File:The Incredulity of Saint Thomas-Caravaggio (1601-2).jpg

“Next to the Blessed Sacrament itself, your neighbor is possibly the holiest object presented to your senses.”[1]

While I’ve been blessed during this quarantine time to live in community with my family, the absence of other forms of community has turned my thoughts towards the Incarnation.

I noticed this the first week of online church. We still had confession, prayers, and worship songs. We still read our three Scripture readings from the Old Testament, Epistles, and Gospels. My pastor still preached the Word. We even had a church member pre-record her recitation of the Apostle’s Creed for the rest of us to follow in some semblance of declaring our faith corporately. My pastor offered to visit for private communion and devotions. Thankfully, our church has also offered a drive-in option so that we can meet at the same time and at least see one another from our cars.

There’s something good in the stripped-down approach. It reminds us that we gather for prayer and the Word. It reminds us that the communion of saints transcends space and time: the Lord still hears all of our prayers, and we are still participants in the same body though we are apart. We have to use a little imagination and faith to remember that other believers are reading these same Scriptures and praying these same prayers. One of the things I’ve grown to love about old hymns and prayers from the early church is the reminder that believers have been struggling through their faith for centuries. And God is faithful. He is constant amidst all of the changes of this world.

But because we are human, we are very much tied to space and time. These are some of the means with which God chooses to meet with his people, as we see with the bread and wine of communion, the waters of baptism, and the call to live in fellowship with one another. Singing along with a PowerPoint or watching my pastor on a screen while taking notes isn’t the same. For years I thought that corporate worship meant something almost mystical, that you could be together and nothing really happen, so you had to really make it count. I suppose that may be true if we are distracted or gathering for the wrong reasons, but I’m not sure it happens as often as we assume. Maybe we’ve been so distracted by our own ideas of God’s presence and intimacy with Him and others that we’ve missed the small ways in which God meets with us and unites us during our time together.

What I’ve missed is not some conjured feeling of closeness but the sheer humanity.

I miss the sound of several voices confessing the same sin, reading the same Scripture, praying the same prayers, and confessing the same creed.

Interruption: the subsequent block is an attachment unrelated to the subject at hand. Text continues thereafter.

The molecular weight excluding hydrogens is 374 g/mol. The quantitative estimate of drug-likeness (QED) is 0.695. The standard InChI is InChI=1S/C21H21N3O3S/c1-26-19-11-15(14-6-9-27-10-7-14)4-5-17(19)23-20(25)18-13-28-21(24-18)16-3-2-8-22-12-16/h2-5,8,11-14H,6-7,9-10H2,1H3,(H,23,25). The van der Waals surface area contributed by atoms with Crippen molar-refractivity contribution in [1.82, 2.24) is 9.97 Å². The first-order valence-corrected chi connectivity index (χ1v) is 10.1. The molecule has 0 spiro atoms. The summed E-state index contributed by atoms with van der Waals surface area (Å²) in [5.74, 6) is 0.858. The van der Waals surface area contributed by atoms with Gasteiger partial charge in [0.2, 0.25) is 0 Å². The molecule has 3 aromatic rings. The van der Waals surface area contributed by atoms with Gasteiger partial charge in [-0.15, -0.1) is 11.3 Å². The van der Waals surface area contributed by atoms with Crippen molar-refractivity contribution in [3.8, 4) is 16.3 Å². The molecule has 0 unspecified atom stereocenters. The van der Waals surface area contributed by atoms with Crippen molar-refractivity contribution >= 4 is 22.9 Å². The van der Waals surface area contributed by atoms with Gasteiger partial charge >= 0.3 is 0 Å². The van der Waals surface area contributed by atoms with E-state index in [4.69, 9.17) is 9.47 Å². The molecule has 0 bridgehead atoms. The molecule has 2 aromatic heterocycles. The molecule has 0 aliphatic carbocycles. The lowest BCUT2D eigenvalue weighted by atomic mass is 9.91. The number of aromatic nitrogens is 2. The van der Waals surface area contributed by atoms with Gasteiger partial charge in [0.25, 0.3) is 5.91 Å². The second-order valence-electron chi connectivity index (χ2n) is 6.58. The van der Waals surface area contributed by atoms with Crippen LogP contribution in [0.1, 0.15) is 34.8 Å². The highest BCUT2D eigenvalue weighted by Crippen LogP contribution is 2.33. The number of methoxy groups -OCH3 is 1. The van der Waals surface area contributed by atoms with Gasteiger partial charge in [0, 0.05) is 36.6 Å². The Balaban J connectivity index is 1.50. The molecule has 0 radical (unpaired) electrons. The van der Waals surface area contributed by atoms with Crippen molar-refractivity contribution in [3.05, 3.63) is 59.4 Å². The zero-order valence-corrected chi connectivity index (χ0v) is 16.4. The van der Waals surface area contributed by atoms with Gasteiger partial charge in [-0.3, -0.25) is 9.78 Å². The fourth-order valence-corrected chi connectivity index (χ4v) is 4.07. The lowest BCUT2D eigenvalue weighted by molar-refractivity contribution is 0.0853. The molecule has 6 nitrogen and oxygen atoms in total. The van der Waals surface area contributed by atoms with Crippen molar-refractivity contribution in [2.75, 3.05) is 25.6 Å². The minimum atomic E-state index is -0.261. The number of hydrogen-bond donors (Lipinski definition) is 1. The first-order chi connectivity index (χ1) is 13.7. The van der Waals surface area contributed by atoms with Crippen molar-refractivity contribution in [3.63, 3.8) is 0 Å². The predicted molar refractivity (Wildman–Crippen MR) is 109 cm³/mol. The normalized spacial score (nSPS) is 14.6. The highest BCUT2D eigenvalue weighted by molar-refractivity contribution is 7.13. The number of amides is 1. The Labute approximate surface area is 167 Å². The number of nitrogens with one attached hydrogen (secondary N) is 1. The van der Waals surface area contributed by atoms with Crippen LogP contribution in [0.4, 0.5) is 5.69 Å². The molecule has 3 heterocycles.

I miss the small children crawling under the pew, peeping over their parents’ shoulder, and babbling over my pastor’s reading of the liturgy.

I miss the hugs and wet kisses of an older man who treats every person who walks through the door as a son or daughter.

I miss the mixture of beautiful singing voices with others that are loud at best.

I miss the awkward moments in which we sing a song in which no one really knows the words or tune.

I miss seeing the pastor’s three-year-old son running up to sit in his lap first when it’s time for the children’s message, his daughter playing with his tie, and a toddler grinning and darting under the altar to escape his mother because he refuses to sit down.[2]

I miss the coughs, the sneezes, the obnoxious nose-blowing, the awkward giggle from a new couple a few rows back, even the half-whispered comments of the teenagers behind me that were once an irritation because I struggle with concentrating anyway.

I miss the regular typos in the bulletin, the ear piercing feedback of my pastor’s mic as we try to work out the kinks in our sound system.

I miss the snippets of conversation from a woman with laughing dark eyes who always comes up with a compliment and a question because she’s that darn intentional with people.

…families other than mine who take up an entire pew…the older woman usually holding someone’s infant, a look of perfect contentment on her face…the older man in the back with his dog lying by his wheelchair…

One of the best moments the past few weeks was Easter Sunday when my dad, the priest of our home, led believers in our family through communion after each of us read passages of Scripture revolving around the passion of Christ.

As we hunger for community with other believers whom we cannot see or touch right now, it hopefully reminds us that Emmanuel, God with us, came to us in the flesh, and through the Church, through ordinary human beings, He continues to reach and bless His people, perhaps in ways we once deemed insignificant or more so, overlooked.

Image “The Incredulity of St. Thomas” by Caravaggio taken from Wikimedia Commons.

[1] Lewis, C.S. “The Weight of Glory,” The Weight of Glory and Other Essays. Harper Collins, 1980.

[2] For those of you starting to believe the Lutheran kids misbehave all the time: 1) You’re absolutely right, hence the term “little sinners.” and 2) Most of what we term misbehaving just might be them being kids, so lighten up.

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